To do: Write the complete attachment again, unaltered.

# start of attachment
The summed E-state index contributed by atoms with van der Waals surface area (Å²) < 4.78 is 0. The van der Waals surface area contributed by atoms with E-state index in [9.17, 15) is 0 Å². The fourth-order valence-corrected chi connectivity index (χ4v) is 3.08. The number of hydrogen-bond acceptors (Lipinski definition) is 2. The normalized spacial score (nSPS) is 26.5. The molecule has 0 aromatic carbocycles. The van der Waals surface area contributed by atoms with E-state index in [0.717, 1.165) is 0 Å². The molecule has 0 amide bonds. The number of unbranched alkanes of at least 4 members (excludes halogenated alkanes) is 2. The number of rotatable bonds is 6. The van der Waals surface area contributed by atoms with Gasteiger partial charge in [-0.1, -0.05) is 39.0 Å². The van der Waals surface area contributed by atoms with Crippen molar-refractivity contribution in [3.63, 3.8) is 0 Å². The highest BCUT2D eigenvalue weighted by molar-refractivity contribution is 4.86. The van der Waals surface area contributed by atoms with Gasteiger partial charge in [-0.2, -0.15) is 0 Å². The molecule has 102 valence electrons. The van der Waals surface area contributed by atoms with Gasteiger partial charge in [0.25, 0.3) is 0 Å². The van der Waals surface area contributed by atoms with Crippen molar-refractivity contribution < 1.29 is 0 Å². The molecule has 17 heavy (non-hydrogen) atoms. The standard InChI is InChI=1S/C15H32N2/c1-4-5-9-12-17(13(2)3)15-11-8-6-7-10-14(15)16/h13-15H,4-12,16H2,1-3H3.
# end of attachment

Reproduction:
The summed E-state index contributed by atoms with van der Waals surface area (Å²) < 4.78 is 0. The van der Waals surface area contributed by atoms with E-state index in [9.17, 15) is 0 Å². The fourth-order valence-corrected chi connectivity index (χ4v) is 3.08. The number of hydrogen-bond acceptors (Lipinski definition) is 2. The normalized spacial score (nSPS) is 26.5. The molecule has 0 aromatic carbocycles. The van der Waals surface area contributed by atoms with E-state index in [0.717, 1.165) is 0 Å². The molecule has 0 amide bonds. The number of unbranched alkanes of at least 4 members (excludes halogenated alkanes) is 2. The number of rotatable bonds is 6. The van der Waals surface area contributed by atoms with Gasteiger partial charge in [-0.1, -0.05) is 39.0 Å². The van der Waals surface area contributed by atoms with Crippen molar-refractivity contribution in [3.63, 3.8) is 0 Å². The highest BCUT2D eigenvalue weighted by molar-refractivity contribution is 4.86. The van der Waals surface area contributed by atoms with Gasteiger partial charge in [-0.2, -0.15) is 0 Å². The molecule has 102 valence electrons. The van der Waals surface area contributed by atoms with Gasteiger partial charge in [0.25, 0.3) is 0 Å². The van der Waals surface area contributed by atoms with Crippen molar-refractivity contribution < 1.29 is 0 Å². The molecule has 17 heavy (non-hydrogen) atoms. The standard InChI is InChI=1S/C15H32N2/c1-4-5-9-12-17(13(2)3)15-11-8-6-7-10-14(15)16/h13-15H,4-12,16H2,1-3H3.